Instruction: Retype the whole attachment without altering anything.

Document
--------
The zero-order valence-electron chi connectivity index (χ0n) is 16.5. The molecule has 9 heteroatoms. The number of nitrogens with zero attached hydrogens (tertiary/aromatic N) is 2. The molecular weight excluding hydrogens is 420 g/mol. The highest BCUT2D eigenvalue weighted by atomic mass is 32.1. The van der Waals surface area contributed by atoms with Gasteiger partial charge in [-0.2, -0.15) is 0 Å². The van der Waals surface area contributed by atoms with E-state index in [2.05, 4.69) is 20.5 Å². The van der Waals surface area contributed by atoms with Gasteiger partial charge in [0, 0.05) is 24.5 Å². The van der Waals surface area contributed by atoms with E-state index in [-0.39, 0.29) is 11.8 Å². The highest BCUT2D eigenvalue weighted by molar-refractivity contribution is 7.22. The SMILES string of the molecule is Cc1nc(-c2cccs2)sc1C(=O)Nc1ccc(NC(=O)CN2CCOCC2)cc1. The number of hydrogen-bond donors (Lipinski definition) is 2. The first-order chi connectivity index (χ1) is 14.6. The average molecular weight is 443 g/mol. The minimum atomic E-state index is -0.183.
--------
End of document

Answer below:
The zero-order valence-electron chi connectivity index (χ0n) is 16.5. The molecule has 9 heteroatoms. The number of nitrogens with zero attached hydrogens (tertiary/aromatic N) is 2. The molecular weight excluding hydrogens is 420 g/mol. The highest BCUT2D eigenvalue weighted by atomic mass is 32.1. The van der Waals surface area contributed by atoms with Gasteiger partial charge in [-0.2, -0.15) is 0 Å². The van der Waals surface area contributed by atoms with E-state index in [2.05, 4.69) is 20.5 Å². The van der Waals surface area contributed by atoms with Gasteiger partial charge in [0, 0.05) is 24.5 Å². The van der Waals surface area contributed by atoms with E-state index in [-0.39, 0.29) is 11.8 Å². The highest BCUT2D eigenvalue weighted by molar-refractivity contribution is 7.22. The SMILES string of the molecule is Cc1nc(-c2cccs2)sc1C(=O)Nc1ccc(NC(=O)CN2CCOCC2)cc1. The number of hydrogen-bond donors (Lipinski definition) is 2. The first-order chi connectivity index (χ1) is 14.6. The average molecular weight is 443 g/mol. The minimum atomic E-state index is -0.183.